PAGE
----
group logo

Local DINT Team Seize 15 Ounces of Rainbow Fentanyl

4:49 PM · Sep 24, 2022

On September 14, 2022, at about 0400 hours, DINT conducted an operation in the 700 block of Garden Valley Boulevard, in Roseburg, Oregon. Detectives contacted an individual in the parking lot of a local business. During the contact detectives deployed canine Trapper to the suspects vehicle, in which Trapper indicated the presence of controlled substances. During a search of the vehicle detectives located approximately 15 ounces of “rainbow” fentanyl and 2 ounces methamphetamine. These controlled substances were all destined to the Douglas County area. Multicolored fentanyl is a trend DINT and other drug teams in the state are seeing in our region. This fentanyl is often referred to as “rainbow fetty.” Fentanyl is a highly powerful synthetic opioid which has resulted in a significant increase in overdose cases in our community. This investigation is ongoing, and no further details will be released at this time. DINT was assisted by the Roseburg Police Department. The Douglas Interagency Narcotics Team (DINT) is a multi-jurisdictional narcotics task force that identifies, disrupts, and dismantles local, multi-state, and international drug trafficking organizations using an intelligence-driven, multi-agency prosecutor-supported approach. DINT is supported by the Oregon-Idaho High-Intensity Drug Trafficking Area (HIDTA) which is composed of members from the Douglas County Sheriff’s Office, Roseburg Police Department, Oregon State Police, Bureau of Land Management, and the Douglas County District Attorney’s Office. The Oregon-Idaho HIDTA program is an Office of National Drug Control Policy (ONDCP) sponsored counterdrug grant program that coordinates with and provides funding resources to multi-agency drug enforcement initiatives, including the Douglas Interagency Narcotics Team. (-DCSO) The Drug Enforcement Association has also issued a release about the concerning trend. "The Drug Enforcement Administration is advising the public of an alarming emerging trend of colorful fentanyl available across the United States. In August 2022, DEA and our law enforcement partners seized brightly-colored fentanyl and fentanyl pills in 18 states. Dubbed “rainbow fentanyl” in the media, this trend appears to be a new method used by drug cartels to sell highly addictive and potentially deadly fentanyl made to look like candy to children and young people. “Rainbow fentanyl—fentanyl pills and powder that come in a variety of bright colors, shapes, and sizes—is a deliberate effort by drug traffickers to drive addiction amongst kids and young adults,” said DEA Administrator Anne Milgram. “The men and women of the DEA are relentlessly working to stop the trafficking of rainbow fentanyl and defeat the Mexican drug cartels that are responsible for the vast majority of the fentanyl that is being trafficked in the United States.” Brightly-colored fentanyl is being seized in multiple forms, including pills, powder, and blocks that resembles sidewalk chalk. Despite claims that certain colors may be more potent than others, there is no indication through DEA’s laboratory testing that this is the case. Every color, shape, and size of fentanyl should be considered extremely dangerous. Fentanyl is a synthetic opioid that is 50 times more potent than heroin and 100 times more potent than morphine. Just two milligrams of fentanyl, which is equal to 10-15 grains of table salt, is considered a lethal dose. Without laboratory testing, there is no way to know how much fentanyl is concentrated in a pill or powder. Fentanyl remains the deadliest drug threat facing this country. According to the CDC, 107,622 Americans died of drug overdoses in 2021, with 66 percent of those deaths related to synthetic opioids like fentanyl. Drug poisonings are the leading killer of Americans between the ages of 18 and 45. Fentanyl available in the United States is primarily supplied by two criminal drug networks, the Sinaloa Cartel and the Jalisco New Generation Cartel (CJNG). In September 2021, DEA launched the One Pill Can Kill Public Awareness Campaign to educate Americans about the dangers of fake pills. Additional resources for parents and the community can be found on DEA's Fentanyl Awareness page."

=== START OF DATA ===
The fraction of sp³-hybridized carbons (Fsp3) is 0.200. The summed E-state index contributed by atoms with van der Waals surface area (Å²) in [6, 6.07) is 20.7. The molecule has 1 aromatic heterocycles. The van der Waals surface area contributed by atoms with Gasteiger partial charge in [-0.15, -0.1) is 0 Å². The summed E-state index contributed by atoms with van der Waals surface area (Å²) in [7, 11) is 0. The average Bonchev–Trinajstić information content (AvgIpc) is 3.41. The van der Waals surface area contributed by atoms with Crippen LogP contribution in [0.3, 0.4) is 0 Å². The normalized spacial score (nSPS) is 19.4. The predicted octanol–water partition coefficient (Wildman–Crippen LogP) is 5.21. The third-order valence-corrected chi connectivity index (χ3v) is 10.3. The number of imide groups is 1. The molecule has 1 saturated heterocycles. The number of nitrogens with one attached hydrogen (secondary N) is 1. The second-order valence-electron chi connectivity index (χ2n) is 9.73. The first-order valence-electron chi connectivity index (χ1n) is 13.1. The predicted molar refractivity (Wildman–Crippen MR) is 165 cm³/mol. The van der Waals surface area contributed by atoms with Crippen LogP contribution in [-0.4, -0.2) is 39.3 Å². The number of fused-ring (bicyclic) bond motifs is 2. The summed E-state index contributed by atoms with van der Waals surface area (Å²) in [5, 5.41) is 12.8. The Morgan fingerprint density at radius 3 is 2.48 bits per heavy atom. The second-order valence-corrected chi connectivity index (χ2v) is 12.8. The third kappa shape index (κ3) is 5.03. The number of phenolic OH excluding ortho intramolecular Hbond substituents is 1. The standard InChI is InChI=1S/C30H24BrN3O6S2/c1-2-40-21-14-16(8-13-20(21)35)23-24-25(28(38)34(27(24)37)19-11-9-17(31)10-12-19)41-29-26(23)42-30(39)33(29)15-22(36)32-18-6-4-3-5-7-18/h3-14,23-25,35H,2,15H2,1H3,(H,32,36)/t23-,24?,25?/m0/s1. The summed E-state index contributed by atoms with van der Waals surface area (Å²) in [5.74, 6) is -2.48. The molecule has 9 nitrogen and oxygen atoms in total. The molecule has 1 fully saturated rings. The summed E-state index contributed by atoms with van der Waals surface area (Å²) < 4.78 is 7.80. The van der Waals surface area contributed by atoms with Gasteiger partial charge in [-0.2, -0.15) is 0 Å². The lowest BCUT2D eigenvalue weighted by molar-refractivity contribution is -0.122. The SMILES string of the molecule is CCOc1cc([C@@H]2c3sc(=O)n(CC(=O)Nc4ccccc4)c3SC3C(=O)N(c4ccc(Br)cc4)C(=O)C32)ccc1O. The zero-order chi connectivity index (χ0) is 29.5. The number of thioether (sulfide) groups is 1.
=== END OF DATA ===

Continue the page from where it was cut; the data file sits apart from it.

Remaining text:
Suggested